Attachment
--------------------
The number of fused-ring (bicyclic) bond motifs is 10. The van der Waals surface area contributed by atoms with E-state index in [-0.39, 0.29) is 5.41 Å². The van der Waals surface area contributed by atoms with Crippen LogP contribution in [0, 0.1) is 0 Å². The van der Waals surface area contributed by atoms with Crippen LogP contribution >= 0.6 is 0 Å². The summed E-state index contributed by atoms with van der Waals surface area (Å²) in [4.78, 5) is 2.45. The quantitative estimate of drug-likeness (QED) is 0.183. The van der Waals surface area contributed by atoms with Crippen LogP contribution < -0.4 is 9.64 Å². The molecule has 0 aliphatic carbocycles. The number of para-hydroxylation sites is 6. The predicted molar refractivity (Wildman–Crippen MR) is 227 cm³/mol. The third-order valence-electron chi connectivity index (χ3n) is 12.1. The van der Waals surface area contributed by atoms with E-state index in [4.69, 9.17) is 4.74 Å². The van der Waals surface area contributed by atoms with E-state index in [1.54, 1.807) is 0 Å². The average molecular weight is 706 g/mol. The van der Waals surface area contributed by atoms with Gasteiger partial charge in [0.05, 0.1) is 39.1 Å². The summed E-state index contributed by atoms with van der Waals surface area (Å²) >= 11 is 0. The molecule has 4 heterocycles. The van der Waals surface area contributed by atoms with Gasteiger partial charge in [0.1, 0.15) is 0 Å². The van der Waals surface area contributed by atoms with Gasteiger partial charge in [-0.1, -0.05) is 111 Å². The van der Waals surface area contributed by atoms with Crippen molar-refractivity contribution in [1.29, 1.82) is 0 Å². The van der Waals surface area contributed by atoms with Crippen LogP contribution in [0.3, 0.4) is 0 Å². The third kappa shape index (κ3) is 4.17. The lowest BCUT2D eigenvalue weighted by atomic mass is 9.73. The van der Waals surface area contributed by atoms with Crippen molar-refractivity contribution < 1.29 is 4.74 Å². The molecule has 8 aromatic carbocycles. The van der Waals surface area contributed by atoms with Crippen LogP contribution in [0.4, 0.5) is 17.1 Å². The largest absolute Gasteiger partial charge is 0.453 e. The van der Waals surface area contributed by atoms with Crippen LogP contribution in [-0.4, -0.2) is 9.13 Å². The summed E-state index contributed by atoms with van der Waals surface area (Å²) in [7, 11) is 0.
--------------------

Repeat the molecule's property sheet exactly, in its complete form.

The number of fused-ring (bicyclic) bond motifs is 10. The van der Waals surface area contributed by atoms with E-state index in [-0.39, 0.29) is 5.41 Å². The van der Waals surface area contributed by atoms with Crippen LogP contribution in [0, 0.1) is 0 Å². The van der Waals surface area contributed by atoms with Crippen LogP contribution >= 0.6 is 0 Å². The summed E-state index contributed by atoms with van der Waals surface area (Å²) in [4.78, 5) is 2.45. The quantitative estimate of drug-likeness (QED) is 0.183. The van der Waals surface area contributed by atoms with Crippen LogP contribution < -0.4 is 9.64 Å². The molecule has 0 aliphatic carbocycles. The number of para-hydroxylation sites is 6. The predicted molar refractivity (Wildman–Crippen MR) is 227 cm³/mol. The third-order valence-electron chi connectivity index (χ3n) is 12.1. The van der Waals surface area contributed by atoms with E-state index in [4.69, 9.17) is 4.74 Å². The van der Waals surface area contributed by atoms with E-state index in [1.54, 1.807) is 0 Å². The average molecular weight is 706 g/mol. The van der Waals surface area contributed by atoms with Gasteiger partial charge in [0.05, 0.1) is 39.1 Å². The summed E-state index contributed by atoms with van der Waals surface area (Å²) >= 11 is 0. The molecule has 4 heterocycles. The van der Waals surface area contributed by atoms with Gasteiger partial charge in [0.1, 0.15) is 0 Å². The van der Waals surface area contributed by atoms with Gasteiger partial charge in [-0.1, -0.05) is 111 Å². The van der Waals surface area contributed by atoms with Crippen molar-refractivity contribution in [1.29, 1.82) is 0 Å². The van der Waals surface area contributed by atoms with Crippen LogP contribution in [0.3, 0.4) is 0 Å². The third kappa shape index (κ3) is 4.17. The lowest BCUT2D eigenvalue weighted by atomic mass is 9.73. The van der Waals surface area contributed by atoms with Crippen molar-refractivity contribution < 1.29 is 4.74 Å². The molecule has 8 aromatic carbocycles. The van der Waals surface area contributed by atoms with Crippen LogP contribution in [0.4, 0.5) is 17.1 Å². The largest absolute Gasteiger partial charge is 0.453 e. The van der Waals surface area contributed by atoms with Crippen LogP contribution in [-0.4, -0.2) is 9.13 Å². The summed E-state index contributed by atoms with van der Waals surface area (Å²) in [7, 11) is 0.